By Jeffrey A. Abrams, Benesch Friedlander Coplan & Aronoff LLP
Judge Richard Young’s ruling that the current practice of electing Marion County judges is unconstitutional has created quite the stir in Marion County. We all know that the election recently held Nov. 4 has taken place as planned. There is still an ancillary suit trying to set aside that election for the judges. While some commentators do not believe the ancillary suit will change how the judges were selected on Tuesday, Judge Young’s decision certainly will change how judges will be selected in the next election in 2018.
The IndyBar has looked at this issue for quite some time dating back to the early 1990s in an effort to establish a process where we could continue to have the same quality of judges currently on the bench while protecting the financial integrity of those attorneys who run for judge and creating an independent bench that can withstand scrutiny from the public. Historically, each candidate paid a fee to his or her party to defray the costs of the slating process. Some commentators refer to it as a “slating fee” while others were quick to report that there were substantial costs incurred by each party to follow the process that had been established many years ago. There were rumors that some candidates had to obtain a loan and provide a second mortgage on his or her home to obtain the money necessary to pay the fee. Some argued that without being slated, the candidate had a very slim chance of being elected to the bench. It is my understanding that over the past 10 years, only a couple of people have been elected who were not slated.
With the current process being knocked out by Judge Young, there are several options available to the general assembly who must establish the law for the next election. They range from a purely electoral vote with the candidates receiving the most votes being elected to serve as our judges, to a merit-based process whereby any number of groups or people could have the ultimate say on who is selected to serve as a judge in Marion County. Some states allow the governor to make this decision, while others may have a branch of the general assembly, while others have a bipartisan committee consisting of lay professionals and attorneys coming together to choose which judges should serve on the bench. Once a judge has been selected to serve, his or her retention could be governed by a vote of the general population or a review by a commission similar to the designation of their initial selection.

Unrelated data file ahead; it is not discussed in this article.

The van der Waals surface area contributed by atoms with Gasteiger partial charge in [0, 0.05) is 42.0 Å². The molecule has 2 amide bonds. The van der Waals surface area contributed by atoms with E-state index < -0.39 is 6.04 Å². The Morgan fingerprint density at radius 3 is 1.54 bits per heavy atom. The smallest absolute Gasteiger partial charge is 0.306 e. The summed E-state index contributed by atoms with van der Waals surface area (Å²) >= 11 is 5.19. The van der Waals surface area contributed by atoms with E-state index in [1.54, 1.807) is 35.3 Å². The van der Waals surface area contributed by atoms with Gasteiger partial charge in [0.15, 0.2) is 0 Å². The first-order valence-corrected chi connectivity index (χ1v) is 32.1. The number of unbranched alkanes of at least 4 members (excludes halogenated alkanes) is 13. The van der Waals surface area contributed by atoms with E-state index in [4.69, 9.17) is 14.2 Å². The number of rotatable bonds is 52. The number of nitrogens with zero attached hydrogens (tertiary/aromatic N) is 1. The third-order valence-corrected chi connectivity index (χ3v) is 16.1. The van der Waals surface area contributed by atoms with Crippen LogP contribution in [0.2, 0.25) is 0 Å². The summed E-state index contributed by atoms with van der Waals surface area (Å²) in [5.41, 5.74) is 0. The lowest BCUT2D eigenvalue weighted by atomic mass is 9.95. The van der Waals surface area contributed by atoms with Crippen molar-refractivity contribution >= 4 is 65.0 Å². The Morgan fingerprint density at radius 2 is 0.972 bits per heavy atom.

The IndyBar is supportive of establishing an appropriate process that ensures the continued service by outstanding judges for all of our clients and the community in general. Our goal is not to dictate the process for establishing our judges or the actual determination of the process, but to be part of the discussions with all interested parties. We want to be able to actively support whatever law is proposed to the extent it is well conceived and intended to achieve the ultimate goal of continuing strong, excellent judicial decisions from our bench. How we get there is still open for discussion and when it may be achieved is anybody’s guess. The current legislative session in January has significant hurdles for the General Assembly so it is not anticipated to be high on anybody’s radar. However, the likelihood of people getting together and discussing the issue during the summer and early fall could very well present a proposal for consideration in 2016. Stay tuned as all interested groups parlay their thoughts on this process.